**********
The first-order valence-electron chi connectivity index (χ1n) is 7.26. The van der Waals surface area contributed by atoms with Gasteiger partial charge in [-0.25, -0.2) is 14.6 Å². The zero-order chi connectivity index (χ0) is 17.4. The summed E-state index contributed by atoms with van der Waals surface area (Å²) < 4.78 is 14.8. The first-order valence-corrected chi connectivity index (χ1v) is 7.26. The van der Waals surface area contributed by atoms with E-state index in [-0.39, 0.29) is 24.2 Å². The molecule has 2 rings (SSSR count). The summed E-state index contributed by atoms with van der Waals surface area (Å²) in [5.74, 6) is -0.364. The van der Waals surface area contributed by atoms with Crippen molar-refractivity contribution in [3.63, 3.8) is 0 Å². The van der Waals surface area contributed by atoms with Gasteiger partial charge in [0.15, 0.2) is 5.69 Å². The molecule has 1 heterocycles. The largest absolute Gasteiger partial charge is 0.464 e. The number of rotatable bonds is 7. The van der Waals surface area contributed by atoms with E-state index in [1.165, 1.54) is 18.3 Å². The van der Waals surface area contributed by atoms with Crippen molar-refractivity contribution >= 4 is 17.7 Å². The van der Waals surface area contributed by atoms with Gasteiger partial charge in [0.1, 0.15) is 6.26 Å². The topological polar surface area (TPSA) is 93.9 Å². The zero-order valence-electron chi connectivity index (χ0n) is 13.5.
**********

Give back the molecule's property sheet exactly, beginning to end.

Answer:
The first-order valence-electron chi connectivity index (χ1n) is 7.26. The van der Waals surface area contributed by atoms with Gasteiger partial charge in [-0.25, -0.2) is 14.6 Å². The zero-order chi connectivity index (χ0) is 17.4. The summed E-state index contributed by atoms with van der Waals surface area (Å²) < 4.78 is 14.8. The first-order valence-corrected chi connectivity index (χ1v) is 7.26. The van der Waals surface area contributed by atoms with E-state index in [-0.39, 0.29) is 24.2 Å². The molecule has 2 rings (SSSR count). The summed E-state index contributed by atoms with van der Waals surface area (Å²) in [5.74, 6) is -0.364. The van der Waals surface area contributed by atoms with Crippen molar-refractivity contribution in [3.63, 3.8) is 0 Å². The van der Waals surface area contributed by atoms with Gasteiger partial charge in [0.15, 0.2) is 5.69 Å². The molecule has 1 heterocycles. The largest absolute Gasteiger partial charge is 0.464 e. The number of rotatable bonds is 7. The van der Waals surface area contributed by atoms with E-state index in [1.165, 1.54) is 18.3 Å². The van der Waals surface area contributed by atoms with Crippen molar-refractivity contribution >= 4 is 17.7 Å². The van der Waals surface area contributed by atoms with Gasteiger partial charge in [0.1, 0.15) is 6.26 Å². The topological polar surface area (TPSA) is 93.9 Å². The zero-order valence-electron chi connectivity index (χ0n) is 13.5.